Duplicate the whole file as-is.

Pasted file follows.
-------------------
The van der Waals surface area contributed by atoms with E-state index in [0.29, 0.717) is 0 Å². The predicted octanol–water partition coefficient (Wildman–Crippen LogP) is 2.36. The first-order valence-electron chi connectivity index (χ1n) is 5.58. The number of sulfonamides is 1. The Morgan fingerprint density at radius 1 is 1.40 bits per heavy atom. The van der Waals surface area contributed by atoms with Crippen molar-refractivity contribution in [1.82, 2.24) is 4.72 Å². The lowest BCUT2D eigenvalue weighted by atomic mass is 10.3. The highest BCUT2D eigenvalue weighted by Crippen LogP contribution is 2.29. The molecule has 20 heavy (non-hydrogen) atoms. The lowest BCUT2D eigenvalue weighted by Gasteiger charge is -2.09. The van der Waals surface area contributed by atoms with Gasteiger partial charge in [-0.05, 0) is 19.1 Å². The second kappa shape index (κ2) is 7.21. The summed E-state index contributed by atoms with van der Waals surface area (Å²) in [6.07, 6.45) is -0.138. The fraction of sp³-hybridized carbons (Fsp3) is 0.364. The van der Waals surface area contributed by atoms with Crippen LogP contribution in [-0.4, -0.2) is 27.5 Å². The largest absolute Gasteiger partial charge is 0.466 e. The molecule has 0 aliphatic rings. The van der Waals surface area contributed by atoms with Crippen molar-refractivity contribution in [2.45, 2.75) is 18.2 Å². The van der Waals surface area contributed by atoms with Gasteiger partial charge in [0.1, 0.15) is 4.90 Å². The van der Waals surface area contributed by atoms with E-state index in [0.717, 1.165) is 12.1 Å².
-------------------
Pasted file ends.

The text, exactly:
The van der Waals surface area contributed by atoms with E-state index in [0.29, 0.717) is 0 Å². The predicted octanol–water partition coefficient (Wildman–Crippen LogP) is 2.36. The first-order valence-electron chi connectivity index (χ1n) is 5.58. The number of sulfonamides is 1. The Morgan fingerprint density at radius 1 is 1.40 bits per heavy atom. The van der Waals surface area contributed by atoms with Crippen molar-refractivity contribution in [1.82, 2.24) is 4.72 Å². The lowest BCUT2D eigenvalue weighted by atomic mass is 10.3. The highest BCUT2D eigenvalue weighted by Crippen LogP contribution is 2.29. The molecule has 20 heavy (non-hydrogen) atoms. The lowest BCUT2D eigenvalue weighted by Gasteiger charge is -2.09. The van der Waals surface area contributed by atoms with Gasteiger partial charge in [-0.05, 0) is 19.1 Å². The second kappa shape index (κ2) is 7.21. The summed E-state index contributed by atoms with van der Waals surface area (Å²) in [6.07, 6.45) is -0.138. The fraction of sp³-hybridized carbons (Fsp3) is 0.364. The van der Waals surface area contributed by atoms with Crippen LogP contribution in [-0.4, -0.2) is 27.5 Å². The largest absolute Gasteiger partial charge is 0.466 e. The molecule has 0 aliphatic rings. The van der Waals surface area contributed by atoms with Crippen molar-refractivity contribution in [2.45, 2.75) is 18.2 Å². The van der Waals surface area contributed by atoms with Gasteiger partial charge in [0.1, 0.15) is 4.90 Å². The van der Waals surface area contributed by atoms with E-state index in [0.717, 1.165) is 12.1 Å².